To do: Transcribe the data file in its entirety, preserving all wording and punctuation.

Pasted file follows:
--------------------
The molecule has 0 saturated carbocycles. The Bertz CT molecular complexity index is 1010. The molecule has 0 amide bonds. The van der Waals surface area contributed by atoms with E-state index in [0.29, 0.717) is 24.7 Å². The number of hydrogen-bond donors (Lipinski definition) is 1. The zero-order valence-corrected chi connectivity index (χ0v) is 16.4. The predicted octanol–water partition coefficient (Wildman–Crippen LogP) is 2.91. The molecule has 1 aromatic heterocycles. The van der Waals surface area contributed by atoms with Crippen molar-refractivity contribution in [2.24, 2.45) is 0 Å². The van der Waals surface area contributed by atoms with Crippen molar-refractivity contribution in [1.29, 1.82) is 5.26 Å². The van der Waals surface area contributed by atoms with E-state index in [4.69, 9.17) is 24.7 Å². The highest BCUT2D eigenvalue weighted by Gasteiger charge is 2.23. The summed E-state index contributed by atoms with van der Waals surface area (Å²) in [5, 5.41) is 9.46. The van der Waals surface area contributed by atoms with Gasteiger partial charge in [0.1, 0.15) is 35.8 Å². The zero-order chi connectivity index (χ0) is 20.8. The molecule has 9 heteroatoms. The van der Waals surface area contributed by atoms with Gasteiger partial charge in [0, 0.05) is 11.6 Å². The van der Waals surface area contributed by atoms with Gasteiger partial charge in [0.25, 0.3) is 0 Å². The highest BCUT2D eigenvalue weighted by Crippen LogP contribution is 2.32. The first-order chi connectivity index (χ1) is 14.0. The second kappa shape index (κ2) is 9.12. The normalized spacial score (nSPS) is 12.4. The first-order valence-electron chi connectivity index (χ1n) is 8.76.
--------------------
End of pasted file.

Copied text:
The molecule has 0 saturated carbocycles. The Bertz CT molecular complexity index is 1010. The molecule has 0 amide bonds. The van der Waals surface area contributed by atoms with E-state index in [0.29, 0.717) is 24.7 Å². The number of hydrogen-bond donors (Lipinski definition) is 1. The zero-order valence-corrected chi connectivity index (χ0v) is 16.4. The predicted octanol–water partition coefficient (Wildman–Crippen LogP) is 2.91. The molecule has 1 aromatic heterocycles. The van der Waals surface area contributed by atoms with Crippen molar-refractivity contribution in [2.24, 2.45) is 0 Å². The van der Waals surface area contributed by atoms with Crippen molar-refractivity contribution in [1.29, 1.82) is 5.26 Å². The van der Waals surface area contributed by atoms with E-state index in [4.69, 9.17) is 24.7 Å². The highest BCUT2D eigenvalue weighted by Gasteiger charge is 2.23. The summed E-state index contributed by atoms with van der Waals surface area (Å²) in [5, 5.41) is 9.46. The van der Waals surface area contributed by atoms with Gasteiger partial charge in [0.1, 0.15) is 35.8 Å². The zero-order chi connectivity index (χ0) is 20.8. The molecule has 9 heteroatoms. The van der Waals surface area contributed by atoms with Gasteiger partial charge in [0, 0.05) is 11.6 Å². The van der Waals surface area contributed by atoms with Gasteiger partial charge in [0.25, 0.3) is 0 Å². The highest BCUT2D eigenvalue weighted by Crippen LogP contribution is 2.32. The first-order chi connectivity index (χ1) is 14.0. The second kappa shape index (κ2) is 9.12. The normalized spacial score (nSPS) is 12.4. The first-order valence-electron chi connectivity index (χ1n) is 8.76.